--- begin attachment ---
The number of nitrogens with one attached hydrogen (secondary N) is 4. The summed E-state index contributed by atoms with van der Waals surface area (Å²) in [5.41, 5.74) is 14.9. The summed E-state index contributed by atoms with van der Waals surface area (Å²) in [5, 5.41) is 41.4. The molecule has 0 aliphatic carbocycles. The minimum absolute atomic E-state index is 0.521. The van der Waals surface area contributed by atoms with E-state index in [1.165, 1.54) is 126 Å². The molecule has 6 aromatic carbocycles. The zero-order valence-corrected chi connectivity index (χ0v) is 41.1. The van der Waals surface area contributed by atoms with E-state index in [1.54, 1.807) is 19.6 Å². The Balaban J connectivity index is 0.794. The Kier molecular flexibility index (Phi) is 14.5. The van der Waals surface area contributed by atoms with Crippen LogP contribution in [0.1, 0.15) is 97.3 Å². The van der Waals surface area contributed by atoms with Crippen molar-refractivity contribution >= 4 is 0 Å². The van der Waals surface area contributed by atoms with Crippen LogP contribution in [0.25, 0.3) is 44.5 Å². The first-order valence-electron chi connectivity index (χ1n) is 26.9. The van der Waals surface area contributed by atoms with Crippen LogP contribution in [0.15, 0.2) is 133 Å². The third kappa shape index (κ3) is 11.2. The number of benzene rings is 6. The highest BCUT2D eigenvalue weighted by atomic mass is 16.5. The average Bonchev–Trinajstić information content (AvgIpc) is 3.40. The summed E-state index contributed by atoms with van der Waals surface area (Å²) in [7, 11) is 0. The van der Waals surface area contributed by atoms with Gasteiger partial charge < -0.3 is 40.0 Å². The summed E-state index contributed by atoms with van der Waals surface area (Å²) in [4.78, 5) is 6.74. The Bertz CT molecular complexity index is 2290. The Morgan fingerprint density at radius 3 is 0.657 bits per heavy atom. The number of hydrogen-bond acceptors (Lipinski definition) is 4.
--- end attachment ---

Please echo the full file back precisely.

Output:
The number of nitrogens with one attached hydrogen (secondary N) is 4. The summed E-state index contributed by atoms with van der Waals surface area (Å²) in [5.41, 5.74) is 14.9. The summed E-state index contributed by atoms with van der Waals surface area (Å²) in [5, 5.41) is 41.4. The molecule has 0 aliphatic carbocycles. The minimum absolute atomic E-state index is 0.521. The van der Waals surface area contributed by atoms with E-state index in [1.165, 1.54) is 126 Å². The molecule has 6 aromatic carbocycles. The zero-order valence-corrected chi connectivity index (χ0v) is 41.1. The van der Waals surface area contributed by atoms with E-state index in [1.54, 1.807) is 19.6 Å². The Balaban J connectivity index is 0.794. The Kier molecular flexibility index (Phi) is 14.5. The van der Waals surface area contributed by atoms with Crippen LogP contribution in [0.1, 0.15) is 97.3 Å². The van der Waals surface area contributed by atoms with Crippen molar-refractivity contribution >= 4 is 0 Å². The van der Waals surface area contributed by atoms with Crippen LogP contribution in [0.25, 0.3) is 44.5 Å². The first-order valence-electron chi connectivity index (χ1n) is 26.9. The van der Waals surface area contributed by atoms with Crippen LogP contribution in [0.15, 0.2) is 133 Å². The third kappa shape index (κ3) is 11.2. The number of benzene rings is 6. The highest BCUT2D eigenvalue weighted by atomic mass is 16.5. The average Bonchev–Trinajstić information content (AvgIpc) is 3.40. The summed E-state index contributed by atoms with van der Waals surface area (Å²) in [7, 11) is 0. The van der Waals surface area contributed by atoms with Gasteiger partial charge < -0.3 is 40.0 Å². The summed E-state index contributed by atoms with van der Waals surface area (Å²) in [4.78, 5) is 6.74. The Bertz CT molecular complexity index is 2290. The Morgan fingerprint density at radius 3 is 0.657 bits per heavy atom. The number of hydrogen-bond acceptors (Lipinski definition) is 4.